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Monday, February 26, 2024
Lezlie Wade talks beating the odds with her record-breaking comeback from COVID
Lezlie Wade has had a long career in the arts, but her record-breaking production of Spamalot post-COVID takes up a “large chapter” of it. JULIA SACCO

Award-winning director, writer, lyricist and actor Lezlie Wade has been breaking records throughout her career. 

Just this September, her production of “Spamalot” became the second-longest-running play at the Stratford Festival, a milestone in Wade’s career. 

“I feel like if I was writing an autobiography, there would be a very large chapter called ‘Spamalot,'” she told The Lake Report.

“Spamalot,” a stage musical based on the classic 1975 comedy film, “Monty Python and the Holy Grail,” came to Wade shortly before COVID-19 effectively shut down the entire Stratford Festival. 

“In January of 2020 I had a play called ‘The Tale of the Gifted Prince’ and it was optioned in New York,” Wade said.

In order to accurately tell this story, she said, the play had an entirely Asian cast, some of whom had recently returned from China, where the first cases of COVID-19 originated.

“We all got super sick,” she said. 

When she was heading back to Canada after completing the workshop, she heard whispers of incidents of COVID-19, she explained.

“Then, when I started back at the Stratford Festival, we were two weeks into the rehearsals when I got a call from my stage manager saying ‘I think you should get here as fast as you can,’ and this was at 7 o’clock in the morning,” Wade said. 

The door was already locked when she arrived at the theatre at 7:30 a.m, she said.

“At that point, people were saying, ‘Will it be a week? It might be a week, it might be ten days,’ We were still optimistic that we were coming back,” Wade said. “And then we weren’t.”

Because “Spamalot” is such a big show, she explained, they decided to delay it until everyone could properly recover.

“It was an interesting show to do for a struggling festival.”

In fact, Wade said she heard whisperings of people wondering why Stratford would put on a comedy show like “Spamalot,” which she called “ridiculous.”

“Ultimately, theatres need to do shows that sell tickets,” she said. “People want to laugh. Actually, it was better that we did it later because it was even more popular than it would have been. People want an escape and that’s what ‘Spamalot’ is.”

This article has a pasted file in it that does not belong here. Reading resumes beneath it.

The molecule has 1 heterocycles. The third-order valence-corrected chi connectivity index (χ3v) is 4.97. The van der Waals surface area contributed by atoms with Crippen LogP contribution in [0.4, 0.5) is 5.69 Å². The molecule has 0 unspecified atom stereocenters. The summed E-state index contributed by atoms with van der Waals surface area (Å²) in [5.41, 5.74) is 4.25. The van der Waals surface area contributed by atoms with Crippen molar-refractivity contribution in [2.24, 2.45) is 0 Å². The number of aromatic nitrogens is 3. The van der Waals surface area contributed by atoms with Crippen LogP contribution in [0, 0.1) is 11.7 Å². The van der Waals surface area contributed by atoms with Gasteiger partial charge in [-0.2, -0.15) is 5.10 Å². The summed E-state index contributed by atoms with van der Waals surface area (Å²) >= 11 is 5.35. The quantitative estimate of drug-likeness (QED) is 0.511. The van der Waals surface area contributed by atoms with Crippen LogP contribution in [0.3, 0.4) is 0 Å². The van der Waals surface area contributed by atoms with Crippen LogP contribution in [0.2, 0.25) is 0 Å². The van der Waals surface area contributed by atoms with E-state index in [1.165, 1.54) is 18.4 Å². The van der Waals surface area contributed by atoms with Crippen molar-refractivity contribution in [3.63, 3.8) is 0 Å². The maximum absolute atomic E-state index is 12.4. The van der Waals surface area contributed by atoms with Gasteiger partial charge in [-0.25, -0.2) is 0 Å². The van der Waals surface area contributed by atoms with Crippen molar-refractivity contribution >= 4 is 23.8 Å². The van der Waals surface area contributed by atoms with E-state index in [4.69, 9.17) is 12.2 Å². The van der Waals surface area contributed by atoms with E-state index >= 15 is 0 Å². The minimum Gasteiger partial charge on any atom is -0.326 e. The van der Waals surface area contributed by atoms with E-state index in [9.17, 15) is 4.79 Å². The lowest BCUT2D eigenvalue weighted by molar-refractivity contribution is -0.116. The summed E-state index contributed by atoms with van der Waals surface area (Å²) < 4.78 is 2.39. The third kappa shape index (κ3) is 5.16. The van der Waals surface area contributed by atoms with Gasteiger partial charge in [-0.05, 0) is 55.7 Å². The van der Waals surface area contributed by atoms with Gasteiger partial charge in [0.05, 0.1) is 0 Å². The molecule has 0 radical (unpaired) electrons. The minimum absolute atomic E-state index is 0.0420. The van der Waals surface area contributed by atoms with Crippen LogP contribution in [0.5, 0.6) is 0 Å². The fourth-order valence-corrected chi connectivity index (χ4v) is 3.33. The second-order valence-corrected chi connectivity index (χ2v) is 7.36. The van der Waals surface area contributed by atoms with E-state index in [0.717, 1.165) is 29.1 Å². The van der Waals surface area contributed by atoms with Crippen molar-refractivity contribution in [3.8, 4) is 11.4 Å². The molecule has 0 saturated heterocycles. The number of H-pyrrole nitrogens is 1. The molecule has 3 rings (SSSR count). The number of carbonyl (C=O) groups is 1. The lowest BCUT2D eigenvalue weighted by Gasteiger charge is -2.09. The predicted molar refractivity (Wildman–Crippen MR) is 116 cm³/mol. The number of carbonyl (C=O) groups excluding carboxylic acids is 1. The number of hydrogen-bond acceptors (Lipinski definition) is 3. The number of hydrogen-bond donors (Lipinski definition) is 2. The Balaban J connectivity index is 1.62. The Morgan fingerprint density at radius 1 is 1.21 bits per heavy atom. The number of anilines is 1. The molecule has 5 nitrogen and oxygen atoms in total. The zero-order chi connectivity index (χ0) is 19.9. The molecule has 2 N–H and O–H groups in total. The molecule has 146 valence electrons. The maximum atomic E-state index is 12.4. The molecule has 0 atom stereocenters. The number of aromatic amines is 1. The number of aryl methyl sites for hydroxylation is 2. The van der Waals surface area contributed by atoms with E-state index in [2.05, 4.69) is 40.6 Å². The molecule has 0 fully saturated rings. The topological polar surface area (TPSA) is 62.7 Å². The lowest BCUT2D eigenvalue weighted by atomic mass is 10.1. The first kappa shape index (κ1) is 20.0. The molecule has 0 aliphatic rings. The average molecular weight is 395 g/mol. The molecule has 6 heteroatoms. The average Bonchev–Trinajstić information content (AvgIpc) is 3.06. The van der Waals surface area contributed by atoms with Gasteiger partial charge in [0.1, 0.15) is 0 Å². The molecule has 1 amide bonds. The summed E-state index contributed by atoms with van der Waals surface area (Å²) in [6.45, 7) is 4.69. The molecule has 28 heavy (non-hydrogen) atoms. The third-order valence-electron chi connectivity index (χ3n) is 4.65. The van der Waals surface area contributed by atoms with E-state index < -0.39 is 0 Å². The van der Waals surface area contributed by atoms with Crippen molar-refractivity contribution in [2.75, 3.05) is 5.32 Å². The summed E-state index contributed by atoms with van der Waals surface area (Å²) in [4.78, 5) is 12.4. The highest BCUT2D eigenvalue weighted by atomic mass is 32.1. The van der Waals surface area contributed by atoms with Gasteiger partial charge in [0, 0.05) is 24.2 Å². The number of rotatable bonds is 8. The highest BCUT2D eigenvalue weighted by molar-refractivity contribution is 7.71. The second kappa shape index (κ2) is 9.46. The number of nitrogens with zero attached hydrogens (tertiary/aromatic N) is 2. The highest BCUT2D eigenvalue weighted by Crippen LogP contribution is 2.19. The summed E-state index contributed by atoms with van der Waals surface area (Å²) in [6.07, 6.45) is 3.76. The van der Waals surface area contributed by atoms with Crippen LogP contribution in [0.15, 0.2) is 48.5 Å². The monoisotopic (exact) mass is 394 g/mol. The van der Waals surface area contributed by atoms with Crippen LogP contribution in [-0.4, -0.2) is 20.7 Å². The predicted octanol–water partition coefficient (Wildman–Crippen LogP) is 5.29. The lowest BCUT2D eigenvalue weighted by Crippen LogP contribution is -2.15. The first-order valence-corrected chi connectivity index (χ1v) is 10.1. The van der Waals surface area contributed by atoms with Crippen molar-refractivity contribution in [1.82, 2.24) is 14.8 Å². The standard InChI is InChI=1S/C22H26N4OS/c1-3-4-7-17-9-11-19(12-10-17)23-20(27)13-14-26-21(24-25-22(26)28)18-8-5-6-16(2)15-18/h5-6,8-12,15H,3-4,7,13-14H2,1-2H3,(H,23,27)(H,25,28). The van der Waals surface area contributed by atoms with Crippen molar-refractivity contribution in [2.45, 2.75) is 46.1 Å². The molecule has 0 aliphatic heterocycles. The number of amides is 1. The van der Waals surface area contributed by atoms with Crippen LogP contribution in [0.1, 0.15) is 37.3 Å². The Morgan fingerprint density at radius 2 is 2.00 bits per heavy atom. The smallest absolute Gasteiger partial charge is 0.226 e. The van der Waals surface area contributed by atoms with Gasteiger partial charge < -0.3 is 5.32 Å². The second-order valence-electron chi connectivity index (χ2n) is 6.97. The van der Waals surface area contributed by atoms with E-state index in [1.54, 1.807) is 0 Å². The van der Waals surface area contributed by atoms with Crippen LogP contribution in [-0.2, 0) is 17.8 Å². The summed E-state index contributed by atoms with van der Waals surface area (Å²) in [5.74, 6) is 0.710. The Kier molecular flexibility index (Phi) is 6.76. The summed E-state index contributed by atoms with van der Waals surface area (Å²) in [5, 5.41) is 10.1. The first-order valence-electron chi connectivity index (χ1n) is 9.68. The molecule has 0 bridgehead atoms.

The show was not without its difficulties, with the entire staff catching COVID at certain points, leading to a tight rehearsal schedule and little time to prepare.

However, it all came together in the end — and in time for them to receive news of a special guest set to attend their performance.

“We got the call that Eric (Idle) was coming to the Saturday preview before opening,” Wade said. 

Idle, one of six members of the legendary Monty Python comedy troupe, co-wrote the music for “Spamalot” with John Du Prez, and wrote the script and song lyrics.

She said that she was able to attend a – rather nerve-wracking – dinner with Idle before the show.

“I grew up with the Pythons, my dad was a huge Python fan,” she said. “He was so lovely, he was so gracious, it was fantastic.”

Afterwards, Wade said that Idle was “absolutely over the moon with the show.”

“We are the second longest-running show now: ‘Rocky Horror’ has just squeezed a little ahead of us by six days.”

While she hoped the show would be a success, she never expected this level of response, she added.

“I’ve never seen anything quite like it.”

Nowadays, Wade is at home in Niagara-on-the-Lake and working on several different projects.

She is hoping to continue working with Yellow Doors Theatre this upcoming season and her play “The Tale of the Gifted Prince” is getting a production at a major Canadian theatre, which has yet to be announced. 

Wade also has a new musical adaptation of “Macbeth” in its early stages, which she worked on with a theatre company in Maryland alongside Jonathan Monroe.

“An artist is like Sisyphus. I think an artist is always pushing that boulder up the hill and maybe that’s the effort,” she said. “And when the boulder rolls back down that’s when you start thinking about your next project, it’s a never-ending process.”

More information on Lezlie Wade and her work can be found on her website at lezliefwade.com

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